China announced today it plans to scrap all obstacles to developing the economy's private sector, giving one of its strongest endorsements ever to free enterprise in response to economic problems that the government said demand "urgent solutions."
The announcement, made by State Development Planning Commission Chairman Zeng Peiyan, was a remarkable acknowledgment that China's multibillion-dollar effort to resuscitate its moribund state-run sector has failed. It also indicated that China's leadership has realized that private industry, the most dynamic piece of China's economic puzzle, is a key to the future of the economy.
The influential planning commission announced that private enterprises should be put on an "equal footing with state-owned enterprises" for the first time since the 1949 revolution.
"This is a significant ideological shift," said Fred Hu, the executive director for economic research at Goldman Sachs in Hong Kong. "It's long overdue. It shows the government is getting desperate to improve the economy."
In a statement, Zeng said the economy faces "problems that need urgent solution." Nineteen consecutive months of deflation caused by a lack of consumer spending, slowing investment in state and non-state sectors and reliance on state investment have contributed to a weakened economy.
Zeng said the government would "actively guide and encourage private investment" and would "eliminate all restrictive and discriminatory regulations that are not friendly toward private investment and private economic development in taxes, land use, business start-up and import and export."
Most significantly, the statement dangled the prospect of unprecedented access to China's two stock markets--in Shanghai and Shenzhen--for China's private firms.
"Except for the areas that are related to national security and those that must be monopolized by the state, all the rest of the areas should allow private capital to enter," it added. Most economists say everything but the military, telecommunications and energy industries, along with some parts of the transportation sector, will be opened to private competition. State-run monopolies in exports, imports and manufacturing, for example, will be dismantled.
Hu said part of the motivation for the decision announced today was concern that Western firms will be able to roll over Chinese competitors after China enters the World Trade Organization in the coming months.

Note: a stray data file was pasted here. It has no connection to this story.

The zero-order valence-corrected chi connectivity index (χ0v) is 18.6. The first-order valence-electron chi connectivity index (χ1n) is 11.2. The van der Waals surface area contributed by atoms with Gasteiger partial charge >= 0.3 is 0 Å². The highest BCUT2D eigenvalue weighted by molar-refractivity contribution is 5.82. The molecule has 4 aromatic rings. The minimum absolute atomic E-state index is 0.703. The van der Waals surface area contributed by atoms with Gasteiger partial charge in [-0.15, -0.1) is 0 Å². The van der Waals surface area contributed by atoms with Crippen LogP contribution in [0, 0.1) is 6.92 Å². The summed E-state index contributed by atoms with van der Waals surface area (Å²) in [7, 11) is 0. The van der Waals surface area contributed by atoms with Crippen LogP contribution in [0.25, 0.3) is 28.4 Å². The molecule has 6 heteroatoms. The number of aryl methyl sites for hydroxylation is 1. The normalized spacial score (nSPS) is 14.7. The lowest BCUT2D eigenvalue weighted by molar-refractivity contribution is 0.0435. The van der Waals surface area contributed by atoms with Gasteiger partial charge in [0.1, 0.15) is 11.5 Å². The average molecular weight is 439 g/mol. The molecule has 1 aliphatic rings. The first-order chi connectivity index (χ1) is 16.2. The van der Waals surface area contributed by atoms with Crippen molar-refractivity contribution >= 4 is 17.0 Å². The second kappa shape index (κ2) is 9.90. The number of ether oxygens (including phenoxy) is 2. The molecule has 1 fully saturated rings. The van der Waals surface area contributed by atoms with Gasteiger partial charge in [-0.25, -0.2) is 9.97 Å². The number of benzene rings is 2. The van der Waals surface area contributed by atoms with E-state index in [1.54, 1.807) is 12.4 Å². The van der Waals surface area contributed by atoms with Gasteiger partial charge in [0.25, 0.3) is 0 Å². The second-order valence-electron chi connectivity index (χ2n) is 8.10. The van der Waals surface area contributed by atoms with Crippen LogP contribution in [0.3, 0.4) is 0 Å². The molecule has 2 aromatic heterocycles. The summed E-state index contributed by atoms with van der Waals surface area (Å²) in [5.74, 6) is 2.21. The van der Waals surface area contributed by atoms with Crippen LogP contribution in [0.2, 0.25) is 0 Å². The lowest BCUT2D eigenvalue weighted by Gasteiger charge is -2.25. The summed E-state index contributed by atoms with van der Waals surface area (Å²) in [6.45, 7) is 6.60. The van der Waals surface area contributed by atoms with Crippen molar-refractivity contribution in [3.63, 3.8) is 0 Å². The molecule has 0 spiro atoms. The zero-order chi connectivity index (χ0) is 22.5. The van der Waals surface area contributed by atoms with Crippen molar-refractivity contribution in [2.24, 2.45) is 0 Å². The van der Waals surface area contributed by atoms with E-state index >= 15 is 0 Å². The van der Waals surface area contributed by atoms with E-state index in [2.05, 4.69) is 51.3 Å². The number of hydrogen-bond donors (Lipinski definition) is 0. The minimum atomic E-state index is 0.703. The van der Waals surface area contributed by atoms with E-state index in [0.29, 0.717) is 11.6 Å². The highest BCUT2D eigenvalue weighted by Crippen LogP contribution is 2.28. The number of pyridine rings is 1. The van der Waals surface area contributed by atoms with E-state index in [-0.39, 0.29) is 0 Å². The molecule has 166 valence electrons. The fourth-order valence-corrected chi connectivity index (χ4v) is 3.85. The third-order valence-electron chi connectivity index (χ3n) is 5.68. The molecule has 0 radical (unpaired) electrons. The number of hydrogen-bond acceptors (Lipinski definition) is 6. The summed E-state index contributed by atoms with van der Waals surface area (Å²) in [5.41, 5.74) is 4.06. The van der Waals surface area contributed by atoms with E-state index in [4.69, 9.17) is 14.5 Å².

Currently, private companies face numerous obstacles that are stymieing their development. Lack of access to capital--either through bank loans or public stock offerings--has long been a major problem. Private businessmen are often forced to pay bribes to get an operating license. Private firms are routinely ordered to register as state-owned companies, but often corrupt government officials take control of the firm and toss the owner in jail.
Hu said Zeng's statement was significant because it recognized the importance of private industry to China's future--no small feat for a government that remains ideologically fearful of the possibility of a privatized economy. Indeed, on numerous occasions, President Jiang Zemin has pledged that China's economy will remain mostly state run--even though economic statistics show that by the mid-1990s more than half the economic output came from the non-state sector. Today, Jiang called for Marxist ideological education to be strengthened.
In part, the Communists are against privatization on ideological grounds, but mostly they are concerned about power. State-run firms constitute a huge economic resource and power base for the party. Without them, the party would have to rely on less dependable parts of China's polity.
Hu said the announcement was another step toward recognizing that only privatization will solve China's long-term economic problems. Last year, the parliament changed the constitution to elevate the private sector from a complementary part of the economy to an "important component."
Fifty million new workers enter China's labor force annually. The state-run sector is contracting at a rate of at least 3 million workers a year. Without the private sector, most economists predict massive social unrest in China's cities.
The government said its economy grew at a rate of 7.8 percent in 1998 and has released provisional figures showing a growth rate of 7.1 percent last year, a rate Zeng said China would be able to maintain this year. But Western and Chinese economists said the growth figures from 1998 and '99 appear exaggerated by several percentage points. Regardless, private firms and other non-state businesses comprised the bulk of the economy's growth.
For example, Hu said China's state-owned firms sucked up 70 percent of the new investment last year. And they employ 56 percent of the labor force. But last year they accounted for less than 40 percent of industrial output.
Despite today's statement, it appears that state-run firms will still benefit from the government's largess. Zeng said last year's government program to stimulate the economy by issuing $24 billion in bonds for infrastructure projects and to reform such industries as iron and steel will continue.
Western and Chinese economists have warned that this program could bury the economy under a mountain of debt unless consumers resume spending and firms start investing again.